While the events I’ve mentioned were deeply hurtful and themselves left terrible wounds, they have all passed. In 1956 President Dwight Eisenhower signed legislation making the phrase, “In God We Trust,” the official motto of the United States and required it to be included on all U. S. currency. Do we believe it or don’t we? Taking it off the money will cost a lot, but won’t change the answer.

Voting is good. Voting is essential. Peaceful demonstrations are still legal as far as I know. We still have freedom of speech even though we are afraid we’re going to lose it. Signing petitions helps our elected officials know what we little people want. Telling the truth helps and so does morality. Trust and faith in God make us stronger, wiser, and happier. Let’s hear a cheer for the grassroots givers, teachers, helpers, mothers and fathers and the people who lift up holy hands in all kinds of service to their country. It is not we who are in charge, this is not our country, it is God’s country and He still has a plan for America.
“…the rockets red glare, the bombs bursting in air
Gave proof through the night that the flag was still there.

For whosoever exalteth himself shall be abased; and he that humbleth himself shall be exalted.

LUKE 14 : 11

Our Cruise to Mexico-Part 4

31 Mar


 Judy Wills


Our last port of call was Key West.  Fred had been there on one of his Air Force business trips, but it was new to me.  I knew there were a lot of bars there, and that was of no interest to me.  But I also knew there was a lot of history there, and was eager to see the sights. We docked at a good time, but for some reason, they wouldn’t let us off the ship for two hours!  There were people in boats below us yelling for us to “come on down!”  And we wished we could.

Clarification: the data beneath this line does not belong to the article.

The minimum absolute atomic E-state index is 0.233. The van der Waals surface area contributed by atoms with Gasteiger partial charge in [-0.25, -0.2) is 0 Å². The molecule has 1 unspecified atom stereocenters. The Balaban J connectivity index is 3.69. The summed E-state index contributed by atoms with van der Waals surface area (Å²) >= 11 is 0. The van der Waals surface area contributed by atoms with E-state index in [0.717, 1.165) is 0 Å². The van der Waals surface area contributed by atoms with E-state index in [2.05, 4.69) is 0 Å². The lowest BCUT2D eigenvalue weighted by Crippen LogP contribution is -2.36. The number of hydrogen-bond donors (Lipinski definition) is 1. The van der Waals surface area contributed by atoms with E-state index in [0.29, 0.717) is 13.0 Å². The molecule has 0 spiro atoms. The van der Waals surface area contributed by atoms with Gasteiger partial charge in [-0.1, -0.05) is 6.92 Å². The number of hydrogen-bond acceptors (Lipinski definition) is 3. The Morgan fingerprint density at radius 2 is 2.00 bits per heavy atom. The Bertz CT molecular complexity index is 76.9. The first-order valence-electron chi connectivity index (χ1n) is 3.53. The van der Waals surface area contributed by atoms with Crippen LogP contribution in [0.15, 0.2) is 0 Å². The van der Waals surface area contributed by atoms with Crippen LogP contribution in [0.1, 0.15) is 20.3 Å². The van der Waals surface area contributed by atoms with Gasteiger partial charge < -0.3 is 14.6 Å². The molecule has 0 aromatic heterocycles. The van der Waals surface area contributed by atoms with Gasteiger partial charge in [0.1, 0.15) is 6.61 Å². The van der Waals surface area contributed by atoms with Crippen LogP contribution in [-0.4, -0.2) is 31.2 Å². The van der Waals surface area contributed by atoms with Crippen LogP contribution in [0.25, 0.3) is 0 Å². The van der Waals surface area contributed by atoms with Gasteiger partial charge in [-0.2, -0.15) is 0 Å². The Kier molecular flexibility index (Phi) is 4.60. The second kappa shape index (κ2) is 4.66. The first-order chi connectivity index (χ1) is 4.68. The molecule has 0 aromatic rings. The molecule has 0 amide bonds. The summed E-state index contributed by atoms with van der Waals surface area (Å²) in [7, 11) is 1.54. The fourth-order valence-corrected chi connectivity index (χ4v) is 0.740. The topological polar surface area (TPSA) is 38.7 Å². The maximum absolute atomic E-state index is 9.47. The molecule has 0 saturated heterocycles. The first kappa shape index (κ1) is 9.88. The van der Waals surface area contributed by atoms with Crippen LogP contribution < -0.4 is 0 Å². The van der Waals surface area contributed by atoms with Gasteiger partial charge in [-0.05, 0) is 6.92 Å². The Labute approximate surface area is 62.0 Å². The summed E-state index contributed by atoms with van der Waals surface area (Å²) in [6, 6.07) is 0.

And so, when we finally were able to disembark, everything BUT the bars was closed!  We had no opportunity to see Hemingway’s house,





or the lighthouse and keeper’s house,






or the Key West Museum of Art and History


– or just about anything else.  We were quite disappointed.  But it was still daylight enough to see the outsides of the buildings and bronze plaques annotating the sites.

We were able to see the southern most house in the U.S.,




and the southern most point in the continental U.S.,


7and other things.  We saw the Mile Marker 0 (Zero) sign for U.S. 1.  That was important to Fred and me, since we had seen the other end of it when we lived in northern Maine.




There was a “street party” going on that lasted past the sundown, which was fun and interesting.  We wandered our way through that, and around some shops, then watched the sun sink slowly behind the horizon.  Our last glimpse was of a tall ship, which was really pretty against the setting sun.



Back to the ship and head for Charleston and home.

We had always been delighted and amused while on board cruises, to find the “towel animals” that the crew put together – and on our bed each night.  Most were fairly recognizable – some required some imagination.  But it was fun to see what animal was going to greet us as we returned to our stateroom each evening.  What do you think?